Two stacked 155 mm artillery shells were buried along the side of the road that particular day. As Kachmar walked by, it was remotely detonated.
“I don’t remember the blast. I came to standing there in a cloud of dirt … and I’m like ‘What just happened?’” Kachmar said. “I’m looking around, and I’m inside this cloud of dirt, and I can’t see anybody, and then everything starts to come together.
“I tried to run away and as I took my first step, because my leg was broken, I just fell to the ground real hard. It felt like I got shot. I was like, ‘Oh my God, what is going on?’” he said.
Shrapnel had ripped through Kachmar’s body. His hand was ripped apart and blood was pumping out of it. His left leg was shattered.
It was the leg injury that concerned him the most.
“Doc, am I going to lose my leg? Doc, doc, am I going to lose my leg?” Kachmar recalled asking the doctor again and again.
Even though he tried, the medic on the scene was not able to pull off a convincing “no.”
“I was like, ‘Oh no, I’m losing my leg. They’re going to be calling me stumpy,’” Kachmar said.
His team loaded Kachmar into a Humvee and sped off to Camp Fallujah, about 20 miles away. Doctors were waiting to take him into surgery, and Kachmar knew he was going home but he did not want to leave Iraq without saying goodbye to his squad.
“I was mad,” Kachmar said. “’Where’re my Marines at?’” he recalled yelling as nurses and doctors tried to calm him. “This is my squad and I’m not going to see them again. They’re still in Iraq and I’m going home … I want to talk to them.”
Kachmar said he was afraid the doctors would take him into surgery and dismiss the squadmembers back to their duties, and he wouldn’t get to see them before he was flown out of the country.
“When you’re over there with guys and you go through [stuff] with them, it’s a pretty tight bond.
After he said goodbye to a few of his friends, and told his buddy to take care of his squad, the doctor and chaplain came to tell him it was time for surgery.
But Kachmar still had one more request.
“I said ‘Before you put me under I need to call my dad,’” he said.
So, a little more than 25 minutes after being blown up on the streets of Iraq, Kachmar called his dad a world away with news that could have been much worse, and for the first time started crying.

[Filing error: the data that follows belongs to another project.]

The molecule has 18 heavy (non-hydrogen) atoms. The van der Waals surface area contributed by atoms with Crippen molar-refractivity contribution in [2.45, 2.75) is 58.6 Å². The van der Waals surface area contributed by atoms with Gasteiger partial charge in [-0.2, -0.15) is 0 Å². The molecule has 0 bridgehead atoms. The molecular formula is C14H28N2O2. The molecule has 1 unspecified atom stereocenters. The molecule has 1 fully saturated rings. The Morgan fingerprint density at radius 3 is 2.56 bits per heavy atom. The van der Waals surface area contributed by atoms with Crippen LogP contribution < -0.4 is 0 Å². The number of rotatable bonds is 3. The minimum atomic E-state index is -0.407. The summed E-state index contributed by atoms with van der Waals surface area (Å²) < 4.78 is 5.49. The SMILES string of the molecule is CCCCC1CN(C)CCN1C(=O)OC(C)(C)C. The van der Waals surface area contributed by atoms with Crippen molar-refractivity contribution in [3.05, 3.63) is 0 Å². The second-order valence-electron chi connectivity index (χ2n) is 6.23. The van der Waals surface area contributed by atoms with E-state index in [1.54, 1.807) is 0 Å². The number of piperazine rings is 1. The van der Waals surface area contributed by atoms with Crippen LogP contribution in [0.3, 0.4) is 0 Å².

“It’s just hard to tell someone that you’re hurt. It could have been worse,” he said.
In fact, this was not Kachmar’s first brush with a homemade bomb. Two weeks before he had been hit by another IED, but those wounds were superficial.
Then he was being wheeled into the same room where he had been just weeks earlier. It is the last thing he remembers there.
Recovery as Empowerment
Doctors operated and stabilized Krachmar, and he was flown to Balad Air Base, north of Baghdad. There, other doctors operated, stabilized him again, and and he was flown to Landstuhl Regional Medical Center in Germany. From there, Kachmar was flown to the National Naval Medical Center in Bethesda, Md.
He spent three months at the Bethesda hospital, suffering through operation after operation.
Shrapnel had blown through his hand damaging all of the muscles and nerves that work his fingers. Doctors rebuilt the hand, rebuilding bone, grafting nerves and muscles, and installing screws and plates to hold things together.
Krachmer’s leg needed rods and pins because his shin and calf bones were shattered. Muscle deteriorated leaving the doctors little to work with. In the end, they had a last choice - graft muscle from his abdominals to his leg, and hope it grows.
It worked, and now Kachmar has only a “three-pack” left in his belly, and three distinct ab-looking lumps on the inside lower part of his left shin.
“When I get hungry now, my leg hurts,” Kachmar said jokingly.
Fortunately, doctors were able to work around the homemade number 33 tattooed just above his ankle – Kachmar’s high-school football number.
His hands were not quite the success story, however. After 30 surgeries his right pinky and ring finger were not functional. They were just “there,” he said.
The bum fingers would get in the way, bumping into things as he tried to drive, while tying his shoes and the like. And, he said, they were “super sensitive” so every bump came with a shot of searing pain.
So, last year, facing no promise of ever having function in the fingers, Kachmar made the almost unthinkable decision. He had doctors cut them off.
“Getting operated on 30 times for two insignificant fingers, I said ‘Enough is enough. Go ahead and take them,’” Kachmar said. “They just got in the way.”
The young, and sometimes not-very-patient Marine spent three months at Bethesda before being allowed to go home for a month. They released him in a wheelchair with promises of re-teaching him how to walk when he returned.
But, one night, sitting on the couch in his father’s Pittsburgh condominium, Kachmar decided to try walking on his own. It was late, he couldn’t sleep, and he needed to use the bathroom. Kachmar said he didn’t want to “crawl on his butt” up the stairs.
Kachmar said it “hurt like hell” at first, and his muscles were shaky, but his legs held and he worked his way up the steps.
“I think I rushed it too much, but it was empowering,” Kachmar said. “Four months [before] I was laying in the middle of the street bleeding and [then] I’m teaching myself to walk, and I’m doing it on my own.”